Take the 2-minute tour ×
Stack Overflow is a question and answer site for professional and enthusiast programmers. It's 100% free, no registration required.

I'm trying to understand the difference between Django's ModelForm save method and saving the Model instance directly.

Personally, I find saving directly more intuitive and more clearly shows when the data is saved. Plus, if I need to modify the instance before saving, then I have to use the Model save method as the Django documentation explains here.

So, once the form is validated, what is the difference? Would there be a difference if the form used multiple models or some other more complex use case?

I'm using Django version 1.4 if that matters. And below is some code showing how I tend to save validated form data.

Thanks in advance!

# models.py
class Project(models.Model):
    project_name = models.CharField(unique=True, null=False, blank=False)

# views.py
def add_project(request):
    if request.method == 'POST':
        project = Project()
        form = ProjectForm(request.POST, instance=project)

        if form.is_valid():
            project.save() ### <-- project.save() vs form.save() ###

            return HttpResponseRedirect(reverse('view_project', args=(project.id,)))
        form = ProjectForm()

    return render_to_response(
            'form': form,

# forms.py
class ProjectForm(ModelForm):
    class Meta:
        model = Project
share|improve this question

2 Answers 2

up vote 4 down vote accepted

In the commented line you have, project.save() simply won't do anything. The instance has not been updated with the form data, it is simply the empty instance you created two lines before. The only way to update an existing instance is by saving its form.

share|improve this answer
Hi Daniel, the project instance is updated in form = ProjectForm(request.POST, instance=project) –  Fiver Jan 6 '13 at 19:19
No, it isn't. It might be updated as a side-effect of the call to form.is_valid() (looking at the source, that calls ModelForm._post_save(), which in turn calls construct_instance()), but that does not do a full update and should not be relied upon. You should call form.save(). –  Daniel Roseman Jan 6 '13 at 19:45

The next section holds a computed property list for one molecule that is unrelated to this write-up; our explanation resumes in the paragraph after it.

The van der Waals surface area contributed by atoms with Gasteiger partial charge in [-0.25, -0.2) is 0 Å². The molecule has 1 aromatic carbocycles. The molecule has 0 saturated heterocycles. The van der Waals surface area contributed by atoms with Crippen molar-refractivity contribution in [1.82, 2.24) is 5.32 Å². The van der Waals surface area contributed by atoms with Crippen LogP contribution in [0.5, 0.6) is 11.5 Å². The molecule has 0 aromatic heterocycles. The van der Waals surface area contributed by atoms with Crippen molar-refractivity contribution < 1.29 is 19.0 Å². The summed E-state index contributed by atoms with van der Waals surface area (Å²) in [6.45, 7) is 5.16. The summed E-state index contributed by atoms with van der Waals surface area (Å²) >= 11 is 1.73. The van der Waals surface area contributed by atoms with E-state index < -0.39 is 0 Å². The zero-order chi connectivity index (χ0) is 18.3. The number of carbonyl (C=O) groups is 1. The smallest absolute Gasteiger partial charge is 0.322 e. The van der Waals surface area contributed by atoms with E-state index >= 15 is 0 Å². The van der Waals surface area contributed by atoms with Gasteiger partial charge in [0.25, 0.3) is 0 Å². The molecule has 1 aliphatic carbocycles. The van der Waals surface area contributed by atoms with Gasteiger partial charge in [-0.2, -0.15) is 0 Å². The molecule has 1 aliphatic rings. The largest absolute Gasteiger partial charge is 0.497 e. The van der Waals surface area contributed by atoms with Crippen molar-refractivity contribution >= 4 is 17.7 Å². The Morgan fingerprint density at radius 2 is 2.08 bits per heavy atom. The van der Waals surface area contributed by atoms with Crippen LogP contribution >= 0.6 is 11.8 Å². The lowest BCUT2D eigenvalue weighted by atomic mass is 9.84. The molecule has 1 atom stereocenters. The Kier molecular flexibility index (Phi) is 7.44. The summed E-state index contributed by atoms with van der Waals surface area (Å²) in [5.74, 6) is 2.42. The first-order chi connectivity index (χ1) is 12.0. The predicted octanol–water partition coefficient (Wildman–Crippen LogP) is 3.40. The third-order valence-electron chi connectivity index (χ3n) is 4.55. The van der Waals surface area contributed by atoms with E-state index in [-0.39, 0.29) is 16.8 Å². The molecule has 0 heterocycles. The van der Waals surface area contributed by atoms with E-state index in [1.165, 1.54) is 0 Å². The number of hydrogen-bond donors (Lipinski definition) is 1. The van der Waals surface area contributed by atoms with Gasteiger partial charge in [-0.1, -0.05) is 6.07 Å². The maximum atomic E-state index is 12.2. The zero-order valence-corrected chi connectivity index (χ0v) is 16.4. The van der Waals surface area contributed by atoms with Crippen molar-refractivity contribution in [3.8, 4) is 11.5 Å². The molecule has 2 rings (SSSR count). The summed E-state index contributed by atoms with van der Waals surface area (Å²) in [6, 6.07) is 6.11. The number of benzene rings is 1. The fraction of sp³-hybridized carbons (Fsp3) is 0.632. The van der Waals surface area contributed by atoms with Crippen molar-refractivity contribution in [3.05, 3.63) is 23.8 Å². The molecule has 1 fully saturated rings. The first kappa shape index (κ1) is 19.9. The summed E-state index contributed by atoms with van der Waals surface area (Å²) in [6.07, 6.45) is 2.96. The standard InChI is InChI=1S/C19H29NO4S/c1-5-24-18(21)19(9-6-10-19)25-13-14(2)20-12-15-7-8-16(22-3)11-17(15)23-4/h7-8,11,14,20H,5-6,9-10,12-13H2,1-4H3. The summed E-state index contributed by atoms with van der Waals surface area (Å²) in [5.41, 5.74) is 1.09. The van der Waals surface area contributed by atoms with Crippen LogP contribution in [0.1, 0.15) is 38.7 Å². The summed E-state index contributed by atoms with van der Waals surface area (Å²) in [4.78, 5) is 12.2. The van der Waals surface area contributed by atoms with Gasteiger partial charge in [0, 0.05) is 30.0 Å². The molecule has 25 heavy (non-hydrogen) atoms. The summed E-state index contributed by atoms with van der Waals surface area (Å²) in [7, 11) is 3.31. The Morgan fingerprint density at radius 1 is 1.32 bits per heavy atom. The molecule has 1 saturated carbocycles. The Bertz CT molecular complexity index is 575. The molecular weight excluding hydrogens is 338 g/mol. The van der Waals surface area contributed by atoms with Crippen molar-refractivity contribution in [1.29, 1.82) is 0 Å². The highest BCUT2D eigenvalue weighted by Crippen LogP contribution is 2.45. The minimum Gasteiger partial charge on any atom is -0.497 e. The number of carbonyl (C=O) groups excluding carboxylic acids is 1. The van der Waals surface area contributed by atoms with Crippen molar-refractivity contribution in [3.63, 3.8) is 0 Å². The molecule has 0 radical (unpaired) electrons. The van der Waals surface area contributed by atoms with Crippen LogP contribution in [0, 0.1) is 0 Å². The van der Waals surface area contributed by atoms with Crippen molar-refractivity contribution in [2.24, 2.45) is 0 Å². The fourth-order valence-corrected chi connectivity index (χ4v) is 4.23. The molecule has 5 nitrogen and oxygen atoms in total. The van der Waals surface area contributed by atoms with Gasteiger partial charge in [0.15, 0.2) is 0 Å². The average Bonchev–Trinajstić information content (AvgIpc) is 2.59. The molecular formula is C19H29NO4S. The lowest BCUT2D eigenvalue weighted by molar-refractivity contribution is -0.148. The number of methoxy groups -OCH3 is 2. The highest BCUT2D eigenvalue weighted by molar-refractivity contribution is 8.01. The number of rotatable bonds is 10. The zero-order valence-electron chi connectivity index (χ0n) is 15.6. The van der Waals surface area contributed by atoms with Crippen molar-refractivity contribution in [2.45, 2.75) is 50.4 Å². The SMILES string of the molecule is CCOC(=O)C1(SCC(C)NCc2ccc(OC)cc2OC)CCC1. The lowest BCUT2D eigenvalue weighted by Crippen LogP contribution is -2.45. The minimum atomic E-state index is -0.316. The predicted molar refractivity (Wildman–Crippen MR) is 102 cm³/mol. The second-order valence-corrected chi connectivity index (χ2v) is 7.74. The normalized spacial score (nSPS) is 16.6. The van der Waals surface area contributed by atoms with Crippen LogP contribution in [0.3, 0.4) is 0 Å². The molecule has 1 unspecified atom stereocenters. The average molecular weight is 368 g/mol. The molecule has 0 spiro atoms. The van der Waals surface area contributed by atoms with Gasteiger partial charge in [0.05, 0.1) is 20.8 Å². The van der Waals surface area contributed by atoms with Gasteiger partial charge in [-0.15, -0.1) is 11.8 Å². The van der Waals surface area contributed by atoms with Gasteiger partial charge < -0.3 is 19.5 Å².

+1 - don't rely on undocumented behaviour, you are asking for trouble later on. –  Blair Jan 6 '13 at 22:28
Hmm, if I print project.project_name before form.is_valid() the data entered by the user is printed. Debugging, the update seems to occur in BaseModelForm. However, testing multiple times I found one instance where this did not occur...though I've never seen it happen in production. I agree Blair, this is an accident waiting to happen. –  Fiver Jan 7 '13 at 1:10
Ok, testing a bit more, the project_name entered by they user is only printed when I have a breakpoint on the print statement. Otherwise, nothing is printed. Not sure why that is the case, but that's a different question. Thanks everyone! –  Fiver Jan 7 '13 at 19:38

ModelForm.save() returns an object saved from the data that was put into the form, Model.save() returns an object from the data that the object was initialized with or values that were set after it was created. So when it comes to getting the data from what the user inputted on the form to a persisted object, it makes more sense to call ModelForm.save() rather than going through the work of validating the data yourself, initializing the object and then saving it because all that work is handled by the ModelForm.

share|improve this answer

Your Answer


By posting your answer, you agree to the privacy policy and terms of service.

Not the answer you're looking for? Browse other questions tagged or ask your own question.